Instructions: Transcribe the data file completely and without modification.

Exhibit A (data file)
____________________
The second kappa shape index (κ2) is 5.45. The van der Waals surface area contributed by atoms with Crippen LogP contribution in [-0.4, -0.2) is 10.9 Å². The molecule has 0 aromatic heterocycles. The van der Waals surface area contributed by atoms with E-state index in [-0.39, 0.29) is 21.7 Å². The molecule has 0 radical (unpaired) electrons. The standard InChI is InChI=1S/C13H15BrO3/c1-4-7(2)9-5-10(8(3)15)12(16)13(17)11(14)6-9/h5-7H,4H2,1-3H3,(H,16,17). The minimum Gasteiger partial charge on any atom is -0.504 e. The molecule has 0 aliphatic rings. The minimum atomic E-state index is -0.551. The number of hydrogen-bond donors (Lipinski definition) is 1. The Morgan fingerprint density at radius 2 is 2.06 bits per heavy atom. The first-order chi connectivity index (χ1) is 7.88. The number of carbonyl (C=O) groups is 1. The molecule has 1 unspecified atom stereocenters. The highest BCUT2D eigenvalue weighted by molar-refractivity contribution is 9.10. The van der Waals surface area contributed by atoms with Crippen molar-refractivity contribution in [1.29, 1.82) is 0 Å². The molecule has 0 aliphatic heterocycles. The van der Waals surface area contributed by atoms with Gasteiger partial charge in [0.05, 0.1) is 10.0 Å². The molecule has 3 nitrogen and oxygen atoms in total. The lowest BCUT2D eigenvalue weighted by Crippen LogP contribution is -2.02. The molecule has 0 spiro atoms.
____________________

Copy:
The second kappa shape index (κ2) is 5.45. The van der Waals surface area contributed by atoms with Crippen LogP contribution in [-0.4, -0.2) is 10.9 Å². The molecule has 0 aromatic heterocycles. The van der Waals surface area contributed by atoms with E-state index in [-0.39, 0.29) is 21.7 Å². The molecule has 0 radical (unpaired) electrons. The standard InChI is InChI=1S/C13H15BrO3/c1-4-7(2)9-5-10(8(3)15)12(16)13(17)11(14)6-9/h5-7H,4H2,1-3H3,(H,16,17). The minimum Gasteiger partial charge on any atom is -0.504 e. The molecule has 0 aliphatic rings. The minimum atomic E-state index is -0.551. The number of hydrogen-bond donors (Lipinski definition) is 1. The Morgan fingerprint density at radius 2 is 2.06 bits per heavy atom. The first-order chi connectivity index (χ1) is 7.88. The number of carbonyl (C=O) groups is 1. The molecule has 1 unspecified atom stereocenters. The highest BCUT2D eigenvalue weighted by molar-refractivity contribution is 9.10. The van der Waals surface area contributed by atoms with Crippen molar-refractivity contribution in [1.29, 1.82) is 0 Å². The molecule has 0 aliphatic heterocycles. The van der Waals surface area contributed by atoms with Gasteiger partial charge in [0.05, 0.1) is 10.0 Å². The molecule has 3 nitrogen and oxygen atoms in total. The lowest BCUT2D eigenvalue weighted by Crippen LogP contribution is -2.02. The molecule has 0 spiro atoms.